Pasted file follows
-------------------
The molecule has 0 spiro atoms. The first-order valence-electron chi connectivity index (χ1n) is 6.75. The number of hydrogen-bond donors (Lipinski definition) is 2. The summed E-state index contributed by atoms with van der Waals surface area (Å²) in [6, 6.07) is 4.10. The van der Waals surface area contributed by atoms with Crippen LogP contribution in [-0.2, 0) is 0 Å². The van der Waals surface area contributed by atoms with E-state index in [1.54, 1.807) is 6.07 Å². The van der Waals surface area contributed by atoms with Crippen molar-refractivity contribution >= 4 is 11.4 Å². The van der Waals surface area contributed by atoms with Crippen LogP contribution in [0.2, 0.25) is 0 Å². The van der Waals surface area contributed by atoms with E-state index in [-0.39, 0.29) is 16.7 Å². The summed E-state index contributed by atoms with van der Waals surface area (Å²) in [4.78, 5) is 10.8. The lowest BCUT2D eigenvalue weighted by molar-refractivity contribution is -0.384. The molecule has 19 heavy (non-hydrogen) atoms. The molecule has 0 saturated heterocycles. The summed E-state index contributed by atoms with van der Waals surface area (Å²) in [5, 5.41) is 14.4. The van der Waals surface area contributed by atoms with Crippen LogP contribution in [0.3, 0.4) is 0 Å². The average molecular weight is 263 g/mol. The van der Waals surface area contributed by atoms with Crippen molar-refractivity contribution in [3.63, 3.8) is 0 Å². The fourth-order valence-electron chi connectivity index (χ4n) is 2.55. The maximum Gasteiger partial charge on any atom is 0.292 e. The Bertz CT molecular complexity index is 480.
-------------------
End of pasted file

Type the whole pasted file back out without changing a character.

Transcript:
The molecule has 0 spiro atoms. The first-order valence-electron chi connectivity index (χ1n) is 6.75. The number of hydrogen-bond donors (Lipinski definition) is 2. The summed E-state index contributed by atoms with van der Waals surface area (Å²) in [6, 6.07) is 4.10. The van der Waals surface area contributed by atoms with Crippen LogP contribution in [-0.2, 0) is 0 Å². The van der Waals surface area contributed by atoms with E-state index in [1.54, 1.807) is 6.07 Å². The van der Waals surface area contributed by atoms with Crippen molar-refractivity contribution >= 4 is 11.4 Å². The van der Waals surface area contributed by atoms with Crippen LogP contribution in [0.2, 0.25) is 0 Å². The van der Waals surface area contributed by atoms with E-state index in [-0.39, 0.29) is 16.7 Å². The summed E-state index contributed by atoms with van der Waals surface area (Å²) in [4.78, 5) is 10.8. The lowest BCUT2D eigenvalue weighted by molar-refractivity contribution is -0.384. The molecule has 19 heavy (non-hydrogen) atoms. The molecule has 0 saturated heterocycles. The summed E-state index contributed by atoms with van der Waals surface area (Å²) in [5, 5.41) is 14.4. The van der Waals surface area contributed by atoms with Crippen LogP contribution in [0.3, 0.4) is 0 Å². The average molecular weight is 263 g/mol. The van der Waals surface area contributed by atoms with Crippen molar-refractivity contribution in [3.63, 3.8) is 0 Å². The fourth-order valence-electron chi connectivity index (χ4n) is 2.55. The maximum Gasteiger partial charge on any atom is 0.292 e. The Bertz CT molecular complexity index is 480.